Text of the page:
Tax Break

John Fisher, international tax consultant

Archive for the tag “Euro”

It takes two to tango

Clothes maketh the man?

Clothes maketh the man?

Apart from the snow-white attire, it could have been, quite literally, two Old Joes getting together for Saturday lunch and a chinwag. Joseph Ratzinger and Jorge Bergoglio made history at the Castel Gandolfo outside Rome last week when, for the first time in at least 600 years, two popes met face to living face.

Watching their rather wooden performances before the cameras (neither of these gentlemen was groomed for Prime Time), it was the awkwardly staged prayer session  that caught my attention most. Here were two highly influential individuals who, despite their united front,  personified diverse spiritual and temporal states of the world.

Theologians have debated the contradiction inherent in God’s attributes of Justice and Mercy for Millennia. Here was the austere Pope Emeritus Benedict XVI, an aloof intellectual who had made his career looking for Truth through reconciling religion and science, praying with Pope Francis I who, despite his Jesuit background, has an emotiocentric approach to his calling. While Benedict XVI was more at home clinically wrestling with the scientific discovery of the God Particle than confronting the unfolding human tragedy within his own Church, Francis I (why do they insist on calling him “The First” ?) is more at home with the Sermon on the Mount. To anybody other than a dogmatic Christian, the meek inheriting the Earth might make no moral, rational or logical sense, but it does make people  feel good (especially if they are meek).

Then there is the temporal contrast. The German Pope, from the Northern Hemisphere and Northern Europe, for whom rules, discipline and tradition are sacrosanct, and the Argentinian/Italian (his father emigrated) Pope from the Southern Hemisphere and the Mediterranean basin of Europe, for whom life is too short to get caught up in the red tape so it makes more sense  just to hug and be friends.

The Euro crisis  involves both the trade-off between justice and mercy and a clash of cultures between Northern and Southern Europe. It was interesting to note how the citizens of Ireland coolly accepted their  fate (and, with a recent successful bond issue, the country is well on its way to recovery) while the Greeks and Spanish  kicked back with emotional protests.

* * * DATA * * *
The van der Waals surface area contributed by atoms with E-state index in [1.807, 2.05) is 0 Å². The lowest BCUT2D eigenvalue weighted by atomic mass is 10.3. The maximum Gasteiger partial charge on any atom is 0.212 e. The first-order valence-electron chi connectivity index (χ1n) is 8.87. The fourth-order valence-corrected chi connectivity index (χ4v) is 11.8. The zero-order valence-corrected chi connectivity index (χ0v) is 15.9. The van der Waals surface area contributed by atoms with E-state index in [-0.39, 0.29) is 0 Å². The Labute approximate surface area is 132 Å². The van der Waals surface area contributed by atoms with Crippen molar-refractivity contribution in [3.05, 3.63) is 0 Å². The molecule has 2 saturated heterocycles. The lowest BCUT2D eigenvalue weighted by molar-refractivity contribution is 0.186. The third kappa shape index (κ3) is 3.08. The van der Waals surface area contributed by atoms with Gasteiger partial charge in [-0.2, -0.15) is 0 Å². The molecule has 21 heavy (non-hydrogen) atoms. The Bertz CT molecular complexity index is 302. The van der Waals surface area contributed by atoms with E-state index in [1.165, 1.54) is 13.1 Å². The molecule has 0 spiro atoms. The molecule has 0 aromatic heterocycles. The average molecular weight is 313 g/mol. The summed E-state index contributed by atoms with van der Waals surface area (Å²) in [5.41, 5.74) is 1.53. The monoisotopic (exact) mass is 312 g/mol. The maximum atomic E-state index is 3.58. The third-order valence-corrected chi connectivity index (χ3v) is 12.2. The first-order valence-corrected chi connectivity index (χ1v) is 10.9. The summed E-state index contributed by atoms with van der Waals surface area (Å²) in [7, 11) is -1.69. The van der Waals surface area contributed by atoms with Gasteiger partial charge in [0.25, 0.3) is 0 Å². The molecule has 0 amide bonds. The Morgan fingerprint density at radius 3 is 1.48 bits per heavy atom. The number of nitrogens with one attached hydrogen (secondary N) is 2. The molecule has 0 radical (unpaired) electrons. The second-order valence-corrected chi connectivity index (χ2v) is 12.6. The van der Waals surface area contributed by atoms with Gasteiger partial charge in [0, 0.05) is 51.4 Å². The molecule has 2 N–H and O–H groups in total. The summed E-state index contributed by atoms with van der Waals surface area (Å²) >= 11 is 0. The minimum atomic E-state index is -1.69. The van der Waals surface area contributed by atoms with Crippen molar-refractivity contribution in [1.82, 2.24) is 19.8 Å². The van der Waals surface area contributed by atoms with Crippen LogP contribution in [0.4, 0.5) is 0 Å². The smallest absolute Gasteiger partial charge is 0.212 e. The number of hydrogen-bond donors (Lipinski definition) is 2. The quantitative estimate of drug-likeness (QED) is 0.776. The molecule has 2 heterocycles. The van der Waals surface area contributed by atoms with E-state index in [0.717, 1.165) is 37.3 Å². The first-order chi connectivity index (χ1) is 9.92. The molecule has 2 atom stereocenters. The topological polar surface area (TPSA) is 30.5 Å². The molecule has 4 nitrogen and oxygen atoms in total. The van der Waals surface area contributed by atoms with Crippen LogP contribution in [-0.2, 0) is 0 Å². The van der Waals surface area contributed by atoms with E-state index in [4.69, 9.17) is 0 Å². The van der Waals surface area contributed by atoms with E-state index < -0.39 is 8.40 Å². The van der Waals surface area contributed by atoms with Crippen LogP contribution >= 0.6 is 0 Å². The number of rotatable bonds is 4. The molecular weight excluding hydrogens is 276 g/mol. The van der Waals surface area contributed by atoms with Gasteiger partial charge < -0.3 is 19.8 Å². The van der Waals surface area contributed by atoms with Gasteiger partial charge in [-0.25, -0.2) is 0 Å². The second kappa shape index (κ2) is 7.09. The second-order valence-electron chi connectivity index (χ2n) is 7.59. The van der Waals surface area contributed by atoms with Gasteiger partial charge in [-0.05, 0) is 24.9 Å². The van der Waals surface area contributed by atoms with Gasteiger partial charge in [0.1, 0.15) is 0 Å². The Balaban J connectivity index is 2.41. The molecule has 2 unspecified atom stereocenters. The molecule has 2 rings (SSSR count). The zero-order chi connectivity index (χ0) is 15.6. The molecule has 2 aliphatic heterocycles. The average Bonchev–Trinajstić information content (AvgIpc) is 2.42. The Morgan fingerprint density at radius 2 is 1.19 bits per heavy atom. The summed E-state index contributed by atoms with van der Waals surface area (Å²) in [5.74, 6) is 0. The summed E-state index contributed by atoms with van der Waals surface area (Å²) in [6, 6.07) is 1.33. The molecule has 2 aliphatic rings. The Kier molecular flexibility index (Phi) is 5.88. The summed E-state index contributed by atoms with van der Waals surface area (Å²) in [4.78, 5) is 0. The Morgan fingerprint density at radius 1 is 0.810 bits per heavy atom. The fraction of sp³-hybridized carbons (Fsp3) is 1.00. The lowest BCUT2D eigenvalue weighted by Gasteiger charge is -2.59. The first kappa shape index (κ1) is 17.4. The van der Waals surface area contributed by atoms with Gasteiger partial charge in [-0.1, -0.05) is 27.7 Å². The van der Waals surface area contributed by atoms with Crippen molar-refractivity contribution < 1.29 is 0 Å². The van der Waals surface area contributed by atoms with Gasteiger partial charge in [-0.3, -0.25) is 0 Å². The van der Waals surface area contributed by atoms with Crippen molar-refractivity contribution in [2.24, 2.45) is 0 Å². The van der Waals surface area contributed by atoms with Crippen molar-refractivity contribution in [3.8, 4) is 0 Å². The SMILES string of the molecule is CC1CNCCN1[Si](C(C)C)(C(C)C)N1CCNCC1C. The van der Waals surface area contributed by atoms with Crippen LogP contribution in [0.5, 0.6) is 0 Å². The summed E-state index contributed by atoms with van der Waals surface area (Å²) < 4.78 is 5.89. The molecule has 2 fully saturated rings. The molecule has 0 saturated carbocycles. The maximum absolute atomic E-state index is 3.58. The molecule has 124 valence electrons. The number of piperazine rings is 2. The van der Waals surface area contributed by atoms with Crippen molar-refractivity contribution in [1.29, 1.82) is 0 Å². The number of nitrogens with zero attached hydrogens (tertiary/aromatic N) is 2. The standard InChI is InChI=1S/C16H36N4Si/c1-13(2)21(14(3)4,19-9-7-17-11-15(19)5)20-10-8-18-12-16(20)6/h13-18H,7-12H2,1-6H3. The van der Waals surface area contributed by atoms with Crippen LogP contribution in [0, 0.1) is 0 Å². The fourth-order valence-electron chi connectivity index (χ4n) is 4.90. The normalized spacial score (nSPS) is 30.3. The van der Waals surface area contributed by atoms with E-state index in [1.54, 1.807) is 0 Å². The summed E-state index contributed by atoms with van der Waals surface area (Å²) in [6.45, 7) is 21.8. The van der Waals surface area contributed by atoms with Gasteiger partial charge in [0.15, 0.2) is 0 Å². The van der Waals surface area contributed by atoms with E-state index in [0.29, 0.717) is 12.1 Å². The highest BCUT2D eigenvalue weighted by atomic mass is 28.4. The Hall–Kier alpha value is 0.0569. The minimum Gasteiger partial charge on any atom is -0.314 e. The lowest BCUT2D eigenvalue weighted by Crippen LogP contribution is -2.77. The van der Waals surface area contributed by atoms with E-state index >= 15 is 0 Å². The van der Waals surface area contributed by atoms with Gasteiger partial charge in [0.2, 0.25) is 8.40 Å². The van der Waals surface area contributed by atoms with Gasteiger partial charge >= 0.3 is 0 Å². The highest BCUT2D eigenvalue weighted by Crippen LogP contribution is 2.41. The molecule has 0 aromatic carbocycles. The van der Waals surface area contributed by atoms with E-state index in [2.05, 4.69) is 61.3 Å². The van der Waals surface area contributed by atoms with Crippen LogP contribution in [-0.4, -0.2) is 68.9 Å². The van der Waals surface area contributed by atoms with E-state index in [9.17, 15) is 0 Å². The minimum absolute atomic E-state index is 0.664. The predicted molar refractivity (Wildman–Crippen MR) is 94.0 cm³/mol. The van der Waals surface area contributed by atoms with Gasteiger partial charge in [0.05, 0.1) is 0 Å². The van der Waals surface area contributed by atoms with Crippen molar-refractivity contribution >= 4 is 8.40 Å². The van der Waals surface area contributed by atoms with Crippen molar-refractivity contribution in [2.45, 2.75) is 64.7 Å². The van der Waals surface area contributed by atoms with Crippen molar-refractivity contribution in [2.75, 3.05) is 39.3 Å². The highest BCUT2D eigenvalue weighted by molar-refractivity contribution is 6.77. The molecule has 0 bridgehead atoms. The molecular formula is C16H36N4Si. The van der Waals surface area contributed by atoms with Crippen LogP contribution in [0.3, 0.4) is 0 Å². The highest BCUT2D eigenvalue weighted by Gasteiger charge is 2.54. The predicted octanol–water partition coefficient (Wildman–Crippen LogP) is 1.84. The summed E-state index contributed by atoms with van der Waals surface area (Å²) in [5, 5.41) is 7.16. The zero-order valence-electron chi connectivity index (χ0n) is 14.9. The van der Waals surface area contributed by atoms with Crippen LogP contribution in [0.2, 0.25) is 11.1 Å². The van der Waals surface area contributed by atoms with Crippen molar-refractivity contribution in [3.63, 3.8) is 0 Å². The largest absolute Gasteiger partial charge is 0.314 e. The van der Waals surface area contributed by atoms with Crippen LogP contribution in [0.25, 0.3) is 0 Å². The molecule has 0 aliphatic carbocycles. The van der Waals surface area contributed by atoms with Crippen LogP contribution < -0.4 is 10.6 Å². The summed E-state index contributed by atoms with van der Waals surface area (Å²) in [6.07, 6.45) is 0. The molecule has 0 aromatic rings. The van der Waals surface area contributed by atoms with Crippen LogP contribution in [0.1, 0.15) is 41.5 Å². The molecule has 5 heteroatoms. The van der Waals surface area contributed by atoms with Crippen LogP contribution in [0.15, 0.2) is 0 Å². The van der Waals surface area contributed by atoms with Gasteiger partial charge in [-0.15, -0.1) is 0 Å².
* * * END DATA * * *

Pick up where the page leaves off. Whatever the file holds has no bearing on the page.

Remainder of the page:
All these guys pale into rational insignificance when compared with Cyprus. Cyprus is not in severe financial difficulties –  it is bankrupt. There is little room for useful restructuring.  Justice, mercy, logic and emotion will not help the country that has become Europe’s biggest basket case as it careers headlong towards Purgatory.

There has been a mixture of rational and emotional reporting on the Cypriot crisis over the last few weeks. It all started with negotiations for a bail-out package with the Troika – the European Central Bank, the IMF and the EU Commission.

Cyprus’s banks had invested rather too heavily in Greek banks and, when  the EU Council of Ministers decreed, as part of the Greek bail-out in 2011 that private investors would need to take a 50% haircut the then Cypriot Finance Minister  – who was present at the meeting – didn’t seem to realize that he needed to object so as to save his own country from bankruptcy. This speaks volumes about Cyprus which, quite incidentally, had a  genuine communist president at the time (even Russia and China had already given up on that nonsense).

Did someone mention haircut?

Did someone mention haircut?

With a new conservative government installed in January that was reputed to be capable of walking and chewing gum at the same time, a deal was negotiated whereby all depositors in Cypriot Banks, including the average Joe with deposit insurance up to €100,000,  would take a haircut – defined for some reason best known to the parties involved as that dreaded word “Tax”. The universal haircut is understood to have been the suggestion of the Cypriot Finance Minister. Now, at this point the Troika should have woken up and remembered from 2011 that the Cypriots do not have a very good track record on these financial things. Instead, they did not seem to realize that – by exposing insured deposits – they were risking a run on every slightly dodgy bank in the Euro-zone. This speaks volumes about the ECB, IMF and EU Commission.